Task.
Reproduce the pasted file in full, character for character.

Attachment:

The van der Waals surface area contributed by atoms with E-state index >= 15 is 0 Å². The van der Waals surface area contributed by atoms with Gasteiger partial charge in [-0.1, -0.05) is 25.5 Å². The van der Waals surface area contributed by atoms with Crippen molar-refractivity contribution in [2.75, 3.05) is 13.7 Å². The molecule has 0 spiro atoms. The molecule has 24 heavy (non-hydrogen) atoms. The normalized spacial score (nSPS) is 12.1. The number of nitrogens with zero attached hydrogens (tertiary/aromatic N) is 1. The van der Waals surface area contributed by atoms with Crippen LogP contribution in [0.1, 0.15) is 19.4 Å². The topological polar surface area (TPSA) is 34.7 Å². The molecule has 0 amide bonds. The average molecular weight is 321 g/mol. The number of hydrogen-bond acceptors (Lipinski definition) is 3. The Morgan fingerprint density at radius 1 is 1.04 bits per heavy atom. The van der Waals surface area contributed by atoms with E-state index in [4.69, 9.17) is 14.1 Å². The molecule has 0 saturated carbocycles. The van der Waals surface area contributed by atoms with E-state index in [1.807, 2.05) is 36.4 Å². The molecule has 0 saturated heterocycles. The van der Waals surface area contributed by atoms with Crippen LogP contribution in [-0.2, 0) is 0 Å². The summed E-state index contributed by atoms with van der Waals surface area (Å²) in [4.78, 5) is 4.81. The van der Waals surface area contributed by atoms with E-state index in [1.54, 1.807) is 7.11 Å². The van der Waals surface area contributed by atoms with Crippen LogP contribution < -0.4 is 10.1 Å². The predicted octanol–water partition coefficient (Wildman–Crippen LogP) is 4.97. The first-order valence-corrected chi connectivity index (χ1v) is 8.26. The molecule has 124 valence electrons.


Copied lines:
The van der Waals surface area contributed by atoms with E-state index >= 15 is 0 Å². The van der Waals surface area contributed by atoms with Gasteiger partial charge in [-0.1, -0.05) is 25.5 Å². The van der Waals surface area contributed by atoms with Crippen molar-refractivity contribution in [2.75, 3.05) is 13.7 Å². The molecule has 0 spiro atoms. The molecule has 24 heavy (non-hydrogen) atoms. The normalized spacial score (nSPS) is 12.1. The number of nitrogens with zero attached hydrogens (tertiary/aromatic N) is 1. The van der Waals surface area contributed by atoms with Crippen LogP contribution in [0.1, 0.15) is 19.4 Å². The topological polar surface area (TPSA) is 34.7 Å². The molecule has 0 amide bonds. The average molecular weight is 321 g/mol. The number of hydrogen-bond acceptors (Lipinski definition) is 3. The Morgan fingerprint density at radius 1 is 1.04 bits per heavy atom. The van der Waals surface area contributed by atoms with E-state index in [4.69, 9.17) is 14.1 Å². The molecule has 0 saturated carbocycles. The van der Waals surface area contributed by atoms with E-state index in [1.807, 2.05) is 36.4 Å². The molecule has 0 saturated heterocycles. The van der Waals surface area contributed by atoms with Crippen LogP contribution in [-0.2, 0) is 0 Å². The summed E-state index contributed by atoms with van der Waals surface area (Å²) in [4.78, 5) is 4.81. The van der Waals surface area contributed by atoms with E-state index in [1.54, 1.807) is 7.11 Å². The van der Waals surface area contributed by atoms with Crippen LogP contribution < -0.4 is 10.1 Å². The predicted octanol–water partition coefficient (Wildman–Crippen LogP) is 4.97. The first-order valence-corrected chi connectivity index (χ1v) is 8.26. The molecule has 124 valence electrons.